The other local place of interest is called Wat Phu Tok. It’s a network of rickety, wooden staircases that circle around a mountain. Some people call it the “Stairway to Heaven.” It was, the story goes, built by a monk named Ajan Juan, and the seven levels of stairways represent the seven stages on the road to enlightenment. Walking up the steep steps to level five is a good leg workout, and rewarded with a break at a buddhist prayer space. The custom is to stop, remove your shoes, and enter the alcove to bow and pray to the golden buddha statues. If a monk passes you on the mountain, you’re expected to bow briefly. The monks wear bright, orange suits that wrap around their body and expose the shoulder. They shave their heads and wear sandals for shoes.
Level six is terrifying. The staircases give way to a small, wooden deck with a tiny handrail that hugs the side of the mountain. The boards creek under your feet. Sometimes they bend down as your weight shifts on them, tempting a view at the thousands of open feet beneath you. We instinctively lean towards the wall of rock, gripping it with our hands as we go around. The view is incredible though. It’s exhilarating, beautiful, and frightening all at once. The pictures don’t do it justice.
Level seven turns out to be a disappointment of shrubs crowded over unmarked paths.
Other than that, our time passes more or less peacefully, with lots of errand running and occasional family drama. We sip blended coffee drinks in sidewalk stands and eat fish, cooked whole with the skin peeled back, under tarps on the bank of the Mekong. We head to Udon Thani for some official business and eat at a place that offers “rice with spit in sauce” and sells a hideously-sweet “San Francisco Ice Cream.” Then we go to see the famous “dancing orchid.” It doesn’t dance. In the afternoon we stop by a place that gives excellent boat tours in the morning. We get out of the truck and gaze out at the water under the hot, midday sun.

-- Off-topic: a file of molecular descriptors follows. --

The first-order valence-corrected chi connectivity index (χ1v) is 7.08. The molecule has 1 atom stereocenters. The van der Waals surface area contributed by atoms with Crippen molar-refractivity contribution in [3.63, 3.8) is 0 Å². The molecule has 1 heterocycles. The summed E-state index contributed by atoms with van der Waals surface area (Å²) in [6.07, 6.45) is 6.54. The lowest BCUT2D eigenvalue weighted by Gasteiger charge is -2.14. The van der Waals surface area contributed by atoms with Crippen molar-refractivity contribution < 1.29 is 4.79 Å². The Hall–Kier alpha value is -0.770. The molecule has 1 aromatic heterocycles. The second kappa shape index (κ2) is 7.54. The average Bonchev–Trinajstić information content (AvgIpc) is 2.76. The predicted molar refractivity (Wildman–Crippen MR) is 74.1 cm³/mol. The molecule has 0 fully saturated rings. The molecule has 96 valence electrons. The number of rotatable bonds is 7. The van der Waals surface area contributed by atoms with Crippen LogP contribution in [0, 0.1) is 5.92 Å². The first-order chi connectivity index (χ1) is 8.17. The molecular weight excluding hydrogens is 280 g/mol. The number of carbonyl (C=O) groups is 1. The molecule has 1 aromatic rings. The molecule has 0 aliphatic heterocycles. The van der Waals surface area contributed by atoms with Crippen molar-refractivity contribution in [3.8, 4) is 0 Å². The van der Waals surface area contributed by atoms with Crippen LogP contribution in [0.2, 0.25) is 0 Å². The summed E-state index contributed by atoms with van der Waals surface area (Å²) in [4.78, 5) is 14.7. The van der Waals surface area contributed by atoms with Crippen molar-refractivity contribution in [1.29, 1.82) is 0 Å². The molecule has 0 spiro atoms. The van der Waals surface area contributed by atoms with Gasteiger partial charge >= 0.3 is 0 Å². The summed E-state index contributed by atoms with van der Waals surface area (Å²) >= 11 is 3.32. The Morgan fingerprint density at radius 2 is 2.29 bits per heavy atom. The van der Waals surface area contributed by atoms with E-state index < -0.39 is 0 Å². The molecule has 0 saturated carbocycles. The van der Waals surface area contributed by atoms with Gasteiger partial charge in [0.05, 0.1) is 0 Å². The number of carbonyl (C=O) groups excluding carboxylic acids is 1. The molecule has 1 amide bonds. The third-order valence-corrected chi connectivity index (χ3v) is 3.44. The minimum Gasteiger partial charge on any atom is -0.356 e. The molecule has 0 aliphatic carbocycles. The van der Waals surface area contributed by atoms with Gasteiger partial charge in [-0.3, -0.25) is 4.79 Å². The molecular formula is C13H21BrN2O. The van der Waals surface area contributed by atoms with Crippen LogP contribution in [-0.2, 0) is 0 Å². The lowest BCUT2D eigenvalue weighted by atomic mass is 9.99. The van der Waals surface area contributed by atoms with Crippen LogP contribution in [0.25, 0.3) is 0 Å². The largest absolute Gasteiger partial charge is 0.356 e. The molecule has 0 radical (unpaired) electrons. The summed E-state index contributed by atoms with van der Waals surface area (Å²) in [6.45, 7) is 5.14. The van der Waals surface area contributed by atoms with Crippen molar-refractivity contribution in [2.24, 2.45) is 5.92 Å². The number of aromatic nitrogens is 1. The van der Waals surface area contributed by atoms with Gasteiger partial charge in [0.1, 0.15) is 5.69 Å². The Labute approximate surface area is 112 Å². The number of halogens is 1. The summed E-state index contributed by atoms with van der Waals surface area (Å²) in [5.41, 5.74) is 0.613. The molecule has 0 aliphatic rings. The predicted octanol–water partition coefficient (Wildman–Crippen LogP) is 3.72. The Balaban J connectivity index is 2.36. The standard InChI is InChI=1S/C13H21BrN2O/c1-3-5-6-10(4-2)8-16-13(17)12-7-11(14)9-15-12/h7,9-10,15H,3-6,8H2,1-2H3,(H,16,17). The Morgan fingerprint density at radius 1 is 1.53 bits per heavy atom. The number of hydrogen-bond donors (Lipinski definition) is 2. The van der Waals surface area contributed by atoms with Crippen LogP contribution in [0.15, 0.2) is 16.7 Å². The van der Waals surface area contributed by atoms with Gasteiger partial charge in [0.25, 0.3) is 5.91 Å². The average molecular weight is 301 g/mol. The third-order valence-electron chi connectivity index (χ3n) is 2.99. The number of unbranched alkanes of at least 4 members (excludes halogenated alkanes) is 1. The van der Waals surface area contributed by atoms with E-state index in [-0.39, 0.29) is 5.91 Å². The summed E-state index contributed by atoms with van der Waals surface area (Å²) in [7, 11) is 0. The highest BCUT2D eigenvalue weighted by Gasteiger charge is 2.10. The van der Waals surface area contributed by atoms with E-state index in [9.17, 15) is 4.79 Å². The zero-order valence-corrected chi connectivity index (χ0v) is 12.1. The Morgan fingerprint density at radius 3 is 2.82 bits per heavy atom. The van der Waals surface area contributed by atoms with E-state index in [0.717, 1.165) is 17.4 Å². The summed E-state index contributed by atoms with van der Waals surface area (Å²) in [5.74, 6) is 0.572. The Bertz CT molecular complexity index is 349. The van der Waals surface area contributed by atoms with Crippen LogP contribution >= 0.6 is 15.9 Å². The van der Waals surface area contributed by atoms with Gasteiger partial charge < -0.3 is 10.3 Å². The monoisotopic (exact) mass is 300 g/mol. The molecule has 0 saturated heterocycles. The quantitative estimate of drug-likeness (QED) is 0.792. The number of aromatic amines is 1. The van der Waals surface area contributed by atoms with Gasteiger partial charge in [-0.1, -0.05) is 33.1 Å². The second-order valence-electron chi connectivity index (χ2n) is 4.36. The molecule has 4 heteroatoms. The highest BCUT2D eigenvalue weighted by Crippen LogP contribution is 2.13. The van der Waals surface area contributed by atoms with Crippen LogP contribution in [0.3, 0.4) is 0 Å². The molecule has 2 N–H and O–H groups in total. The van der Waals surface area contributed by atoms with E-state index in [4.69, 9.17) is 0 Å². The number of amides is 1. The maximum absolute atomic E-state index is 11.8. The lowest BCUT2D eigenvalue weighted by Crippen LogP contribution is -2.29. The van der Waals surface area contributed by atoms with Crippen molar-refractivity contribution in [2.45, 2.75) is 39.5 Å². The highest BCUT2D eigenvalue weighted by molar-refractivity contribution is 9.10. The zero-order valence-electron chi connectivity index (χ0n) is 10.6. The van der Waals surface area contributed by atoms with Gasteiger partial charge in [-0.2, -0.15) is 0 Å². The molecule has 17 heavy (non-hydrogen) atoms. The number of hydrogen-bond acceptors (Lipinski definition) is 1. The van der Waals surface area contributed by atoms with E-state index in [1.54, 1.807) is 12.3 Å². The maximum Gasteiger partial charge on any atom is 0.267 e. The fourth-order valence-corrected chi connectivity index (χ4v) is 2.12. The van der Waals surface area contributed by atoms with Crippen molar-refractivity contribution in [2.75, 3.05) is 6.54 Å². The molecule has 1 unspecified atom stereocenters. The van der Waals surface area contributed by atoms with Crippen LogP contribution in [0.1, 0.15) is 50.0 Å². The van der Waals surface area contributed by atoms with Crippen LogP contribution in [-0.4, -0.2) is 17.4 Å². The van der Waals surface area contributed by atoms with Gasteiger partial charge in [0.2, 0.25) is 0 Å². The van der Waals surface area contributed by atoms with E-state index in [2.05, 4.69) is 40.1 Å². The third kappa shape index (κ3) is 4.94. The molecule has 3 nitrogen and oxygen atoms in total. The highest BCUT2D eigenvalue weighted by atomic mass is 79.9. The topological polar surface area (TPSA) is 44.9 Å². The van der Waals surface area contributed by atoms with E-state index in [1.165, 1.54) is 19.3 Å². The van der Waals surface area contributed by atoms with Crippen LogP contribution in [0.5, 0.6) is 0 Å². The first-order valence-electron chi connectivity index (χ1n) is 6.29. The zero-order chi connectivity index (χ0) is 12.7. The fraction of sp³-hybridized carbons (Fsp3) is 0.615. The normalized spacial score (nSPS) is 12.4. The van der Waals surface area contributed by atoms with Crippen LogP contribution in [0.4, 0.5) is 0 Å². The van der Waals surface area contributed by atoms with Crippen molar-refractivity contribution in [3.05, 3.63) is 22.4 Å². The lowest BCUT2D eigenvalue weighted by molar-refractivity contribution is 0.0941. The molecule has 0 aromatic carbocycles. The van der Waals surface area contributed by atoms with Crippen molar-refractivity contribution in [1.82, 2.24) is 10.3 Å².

“Yep,” I say. “They probably give some nice boat tours.”
The drive back to Bueng Kan is long and rambling. We pass more small towns than I can count, miles of Thai countryside, and a few 24 hour karaoke bars that probably have a little more to offer than karaoke. We stop for directions at least eight times.
On Thursday we visit the local senior center. Dian is duly dragged up in front of the crowd to sing. Twenty rows of mostly women, dressed in red and pink clothes that flow down to their knees under the roof of the open-air building, clap in all the wrong places. Then they do a group dance, and we watch a very long presentation by three, younger pink-shirted ladies about… something in Thai.
Later the pink shirt ladies attempt to teach the seniors to dance. They do this with a small foam alphabet pad. The seniors are called up three at a time and then walk up and down on the pad, attempting to put their feet in the right places. It isn’t clear if the instructions are bad or the old folks just can’t follow them. This goes on for about an hour and we wander off to amble down the dirt road to the corner. A stray dog thinks maybe we have some food.
When we get back they are still foam padding. Dian’s mother wants us to watch some more. She wants Dian to figure out how the lessons work. Dian has no idea.
“They are literally just walking up and down, Mom,” she says.
The two of them have an argument that would send half the room under a table if they could understand. We leave.
Tomorrow we take a road trip to Bangkok. It’s a 10-12 hour drive. Our hotel is right next to the airport. The website depicts a comfortable, clean, modern hotel. It will, probably, have good plumbing.